I started cold water swimming during a particular stressful time at work and, although my evidence here is anecdotal, I firmly believe if I hadn’t had the resource of cold water swimming the experience of that stress would have been magnified. In effect, my cold water swims provide me with a much-needed coping mechanism for my day-to-day stress, both in terms of their therapeutic and social benefit but also physiological benefit too.
Possible treatment for depression
Harper has just co-authored a case report published in the British Medical Journal, along with a team at The University of Portsmouth headed by Mike Tipton, about cold water adaptation and the theory that it could also be used as a treatment for depression. The basis of this case report looks into the effects of cold water swimming as an anti-inflammatory effect and therefore potential treatment for depression - depression being synonymous with high levels of inflammation in the brain. How does this work? In very basic terms: as our bodies react to the cold and enter survival mode blood is generated to our core organs. This then causes a potent effect on our circulation - our extremities become colder and the cold receptors in our skin are activated sending electrical impulses from our nerve endings to our brain. At the same time that blood is directed to our core organs, “fresh blood is reflexively directed to our brain gently detoxifying the area bringing nutrition and oxygen” ( https://www.psychologytoday.com/us/blog/inner-source/201407/cold-splash-hydrotherapy-depression-and-anxiety). Subsequently, the electrical impulses sent to our brain can have an anti-depressive effect whilst the circulation of fresh blood can result in a lower brain temperature which relieves inflammation.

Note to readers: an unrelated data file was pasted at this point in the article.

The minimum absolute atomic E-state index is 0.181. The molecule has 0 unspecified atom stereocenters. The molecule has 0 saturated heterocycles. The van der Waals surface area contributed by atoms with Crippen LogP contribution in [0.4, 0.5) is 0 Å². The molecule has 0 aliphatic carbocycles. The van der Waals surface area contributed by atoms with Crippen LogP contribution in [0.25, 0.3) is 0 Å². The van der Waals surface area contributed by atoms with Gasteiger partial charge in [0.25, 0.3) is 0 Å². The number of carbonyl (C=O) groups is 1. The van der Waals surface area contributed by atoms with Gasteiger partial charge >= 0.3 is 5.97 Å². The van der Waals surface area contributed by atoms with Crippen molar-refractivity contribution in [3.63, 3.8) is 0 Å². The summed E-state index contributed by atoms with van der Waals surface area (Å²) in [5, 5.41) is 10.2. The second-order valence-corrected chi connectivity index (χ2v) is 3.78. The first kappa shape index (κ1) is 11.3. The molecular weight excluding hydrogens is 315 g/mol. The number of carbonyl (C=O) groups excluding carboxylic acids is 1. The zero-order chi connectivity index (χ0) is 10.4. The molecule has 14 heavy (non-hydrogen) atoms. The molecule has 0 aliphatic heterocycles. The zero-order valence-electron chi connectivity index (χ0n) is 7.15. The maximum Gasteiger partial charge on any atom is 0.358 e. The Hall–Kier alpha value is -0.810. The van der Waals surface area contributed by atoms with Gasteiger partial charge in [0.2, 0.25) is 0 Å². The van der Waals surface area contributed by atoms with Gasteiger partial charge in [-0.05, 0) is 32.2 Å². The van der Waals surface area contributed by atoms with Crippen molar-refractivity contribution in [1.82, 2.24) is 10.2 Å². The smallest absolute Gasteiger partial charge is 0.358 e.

In short, cold water swimming activates a number of responses that can prove beneficial to anyone but particularly those experiencing chronic stress, anxiety and depression. That’s not to discount those that also believe that the effects of cold water swimming can also alleviate chronic pain conditions. Studies have shown that cold water immersion can also increase levels of dopamine, serotonin and beta-endorphins – the latter chemicals being central to pain management. Many swimmers, including the lovely bunch I have befriended over the last year, will talk of the “post-swim high” or the “post-swim glow” – a feeling of euphoria which isn’t just attributed to the possible act of dissent of leaving dry land and immersing in the watery elements or the amount of cake we are consuming post swim. Couple that with the opportunity to connect to nature, the sense of achievement of doing something a little out of my comfort zone and the interaction with a community of like-minded folk and it’s a hobby I have no intention of stopping. As Mike Tipton says, “Cold water swimming is a holistic therapy. Exercise, being in nature, community – the cold water is an additional effect”. And you get to wear a daft hat!
If you have heard about cold water swimming, thought it is something you might like to try and/or wondered if it is for you, The Outdoor Swimming Society has a wealth of information on local swimming spots, swimming clubs and health and safety considerations.
In my experience the time to start is now, especially before the water temperature drops too low. Look out for local groups for that all important knowledge on local swim spots, camaraderie and, of course, a supply of post-swim cake. Take plenty of warm clothes, a hat (some of us wear these whilst swimming) and a hot drink for afterwards (drink whilst eating cake). Be mindful of how your body responds to the cold water, that you always swim at your own risk, never swim alone and breathe out!
This article is dedicated to the many members of FLOWS who have made my cold water swimming journey a big lake of joy.
Photo by Lance Sagar